In addition, Shopify is doing the right thing and is suspending stores that are price gouging during this pandemic. I think that this is the proper ethical and moral decision that Shopify management should have taken, and they certainly did.

My personal expectation is that the GMV for Shopify would drop by a minimum of 50% over the next two quarters. This would result in a significant drop in Merchant Solutions revenue. Please note that this variable component of Shopify Revenue constitutes over 60% of the total Shopify revenue.

Source: Michael Wiggins De Oliveira, Seeking Alpha

Would Shopify allow customers to pause their e-store for free?

Based on Shopify’s response to COVID-19, Shopify is not giving the option to pause the site for free to its clients. The option available for clients who are experiencing an abnormal decline in their sales is to drop their subscription level and/or to pause the e-commerce store on their subscription. This pausing of the e-commerce store would drop the monthly fees to instead of the minimum basic fee.

Source: Shopify Website as of 2020/03/23; Shopify has not yet updated its website to reflect the 90 days, and is not yet disclosing the option that customers have.

I do not expect that Shopify would provide a temporary freeze of the subscriber’s site even for a short period of time (e.g. two or three months). Clients have the option to freeze the e-commerce component of the store and reduce the subscription to , and this is what I expect clients will do. The reason why Shopify would not provide the option of freezing the account is two-fold: First, it would lose revenue, and second, the clients may not come back any time soon after they freeze their accounts.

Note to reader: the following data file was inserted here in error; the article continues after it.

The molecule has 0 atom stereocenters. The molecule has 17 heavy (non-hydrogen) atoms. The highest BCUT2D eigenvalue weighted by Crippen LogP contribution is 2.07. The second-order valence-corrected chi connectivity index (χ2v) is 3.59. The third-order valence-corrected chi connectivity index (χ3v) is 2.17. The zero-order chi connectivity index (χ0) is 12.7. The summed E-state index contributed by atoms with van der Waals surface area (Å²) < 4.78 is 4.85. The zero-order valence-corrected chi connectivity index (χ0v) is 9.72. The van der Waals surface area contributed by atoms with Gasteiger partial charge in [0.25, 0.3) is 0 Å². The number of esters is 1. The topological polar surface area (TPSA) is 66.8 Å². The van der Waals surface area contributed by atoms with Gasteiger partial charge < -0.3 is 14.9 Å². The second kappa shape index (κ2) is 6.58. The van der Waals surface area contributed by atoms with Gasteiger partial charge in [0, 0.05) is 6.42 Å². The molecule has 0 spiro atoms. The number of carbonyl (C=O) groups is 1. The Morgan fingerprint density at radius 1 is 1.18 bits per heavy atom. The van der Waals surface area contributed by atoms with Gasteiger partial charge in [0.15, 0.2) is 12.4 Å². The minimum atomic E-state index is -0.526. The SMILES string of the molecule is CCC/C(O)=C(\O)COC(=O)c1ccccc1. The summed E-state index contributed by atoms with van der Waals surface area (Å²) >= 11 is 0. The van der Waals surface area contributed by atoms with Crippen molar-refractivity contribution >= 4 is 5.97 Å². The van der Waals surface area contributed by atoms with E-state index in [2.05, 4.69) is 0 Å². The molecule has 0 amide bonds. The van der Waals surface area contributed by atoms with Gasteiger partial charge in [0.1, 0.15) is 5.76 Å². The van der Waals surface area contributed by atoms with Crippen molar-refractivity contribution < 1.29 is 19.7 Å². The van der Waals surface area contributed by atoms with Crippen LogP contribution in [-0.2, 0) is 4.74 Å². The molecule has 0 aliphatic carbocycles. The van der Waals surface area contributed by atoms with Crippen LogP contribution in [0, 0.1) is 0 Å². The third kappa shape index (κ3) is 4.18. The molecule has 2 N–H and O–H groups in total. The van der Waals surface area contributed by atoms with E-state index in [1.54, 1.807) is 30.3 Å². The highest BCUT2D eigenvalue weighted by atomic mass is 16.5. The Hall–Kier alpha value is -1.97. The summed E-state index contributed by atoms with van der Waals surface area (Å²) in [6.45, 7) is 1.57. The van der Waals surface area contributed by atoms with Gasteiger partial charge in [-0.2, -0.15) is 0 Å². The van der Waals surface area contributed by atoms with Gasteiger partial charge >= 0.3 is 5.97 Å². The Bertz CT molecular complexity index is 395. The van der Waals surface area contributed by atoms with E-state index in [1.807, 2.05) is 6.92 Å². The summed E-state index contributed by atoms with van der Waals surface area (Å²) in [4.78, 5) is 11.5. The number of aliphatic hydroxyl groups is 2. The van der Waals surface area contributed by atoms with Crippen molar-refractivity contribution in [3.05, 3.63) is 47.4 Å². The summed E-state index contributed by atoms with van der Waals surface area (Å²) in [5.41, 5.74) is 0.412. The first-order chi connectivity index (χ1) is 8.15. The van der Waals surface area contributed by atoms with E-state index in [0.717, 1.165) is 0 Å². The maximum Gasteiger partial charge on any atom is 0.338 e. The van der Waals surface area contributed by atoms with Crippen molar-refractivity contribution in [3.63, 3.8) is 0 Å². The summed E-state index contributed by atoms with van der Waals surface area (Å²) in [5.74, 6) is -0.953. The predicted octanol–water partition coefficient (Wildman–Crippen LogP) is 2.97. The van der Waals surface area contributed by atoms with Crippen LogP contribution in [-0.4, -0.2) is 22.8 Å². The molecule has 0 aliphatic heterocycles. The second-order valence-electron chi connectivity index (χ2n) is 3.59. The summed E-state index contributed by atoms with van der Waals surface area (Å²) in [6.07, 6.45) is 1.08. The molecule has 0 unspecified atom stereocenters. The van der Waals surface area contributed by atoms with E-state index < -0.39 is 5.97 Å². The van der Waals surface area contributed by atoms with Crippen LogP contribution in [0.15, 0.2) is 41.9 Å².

Would the brick-and-mortar stores flood to Shopify?

With the closures and lock-downs happening, more brick-and-mortar stores will be flocking to create their stores online. The logistics would be quite challenging in terms of shipping the existing inventories to the customers, but eventually, the store owners would be nailing it. My expectation is that many of these stores will introduce "pick-up from store" delivery mechanisms, which would work well in the locations that are not locked down.

The total Shopify number of customers would thus increase at a rate higher than that of its competitors, primarily because Shopify provides one of the easiest and most comprehensive solutions for e-commerce stores. I would consider this change associated with brick-and-mortar stores as one of the key benefits of the COVID-19 pandemic for Shopify.

Would the number of clients/subscribers of Shopify increase or decrease?